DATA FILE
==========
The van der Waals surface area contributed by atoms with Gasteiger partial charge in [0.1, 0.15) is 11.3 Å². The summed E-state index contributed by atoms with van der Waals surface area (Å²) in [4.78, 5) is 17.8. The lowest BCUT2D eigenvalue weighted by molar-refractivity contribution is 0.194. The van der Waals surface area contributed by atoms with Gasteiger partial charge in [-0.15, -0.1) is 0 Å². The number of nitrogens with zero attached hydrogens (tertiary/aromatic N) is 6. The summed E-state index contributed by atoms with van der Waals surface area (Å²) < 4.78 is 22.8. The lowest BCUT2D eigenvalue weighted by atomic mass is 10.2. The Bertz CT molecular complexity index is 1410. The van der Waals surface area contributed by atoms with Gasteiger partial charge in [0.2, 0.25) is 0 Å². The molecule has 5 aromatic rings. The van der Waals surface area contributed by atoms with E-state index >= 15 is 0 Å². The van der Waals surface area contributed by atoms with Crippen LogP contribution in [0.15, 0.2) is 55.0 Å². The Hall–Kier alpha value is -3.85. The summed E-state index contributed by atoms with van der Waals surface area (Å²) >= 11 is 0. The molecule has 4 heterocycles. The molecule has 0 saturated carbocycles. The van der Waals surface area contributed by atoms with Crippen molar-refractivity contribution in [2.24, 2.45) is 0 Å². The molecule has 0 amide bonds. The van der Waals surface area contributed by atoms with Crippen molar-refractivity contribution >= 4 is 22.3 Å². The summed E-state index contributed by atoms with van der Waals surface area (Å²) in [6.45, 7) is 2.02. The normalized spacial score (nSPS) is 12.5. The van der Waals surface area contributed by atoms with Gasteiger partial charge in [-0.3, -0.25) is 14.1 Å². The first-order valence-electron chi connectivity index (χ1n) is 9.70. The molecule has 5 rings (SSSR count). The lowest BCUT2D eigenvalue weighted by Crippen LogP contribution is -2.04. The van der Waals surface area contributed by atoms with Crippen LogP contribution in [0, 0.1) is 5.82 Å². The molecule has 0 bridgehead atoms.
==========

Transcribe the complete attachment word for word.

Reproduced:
The van der Waals surface area contributed by atoms with Gasteiger partial charge in [0.1, 0.15) is 11.3 Å². The summed E-state index contributed by atoms with van der Waals surface area (Å²) in [4.78, 5) is 17.8. The lowest BCUT2D eigenvalue weighted by molar-refractivity contribution is 0.194. The van der Waals surface area contributed by atoms with Gasteiger partial charge in [-0.15, -0.1) is 0 Å². The number of nitrogens with zero attached hydrogens (tertiary/aromatic N) is 6. The summed E-state index contributed by atoms with van der Waals surface area (Å²) < 4.78 is 22.8. The lowest BCUT2D eigenvalue weighted by atomic mass is 10.2. The Bertz CT molecular complexity index is 1410. The van der Waals surface area contributed by atoms with Gasteiger partial charge in [0.2, 0.25) is 0 Å². The molecule has 5 aromatic rings. The van der Waals surface area contributed by atoms with E-state index >= 15 is 0 Å². The van der Waals surface area contributed by atoms with Crippen LogP contribution in [0.15, 0.2) is 55.0 Å². The Hall–Kier alpha value is -3.85. The summed E-state index contributed by atoms with van der Waals surface area (Å²) >= 11 is 0. The molecule has 4 heterocycles. The molecule has 0 saturated carbocycles. The van der Waals surface area contributed by atoms with Crippen molar-refractivity contribution in [2.24, 2.45) is 0 Å². The molecule has 0 amide bonds. The van der Waals surface area contributed by atoms with Crippen molar-refractivity contribution >= 4 is 22.3 Å². The summed E-state index contributed by atoms with van der Waals surface area (Å²) in [6.45, 7) is 2.02. The normalized spacial score (nSPS) is 12.5. The van der Waals surface area contributed by atoms with Gasteiger partial charge in [-0.3, -0.25) is 14.1 Å². The first-order valence-electron chi connectivity index (χ1n) is 9.70. The molecule has 5 rings (SSSR count). The lowest BCUT2D eigenvalue weighted by Crippen LogP contribution is -2.04. The van der Waals surface area contributed by atoms with Crippen LogP contribution in [0, 0.1) is 5.82 Å². The molecule has 0 bridgehead atoms.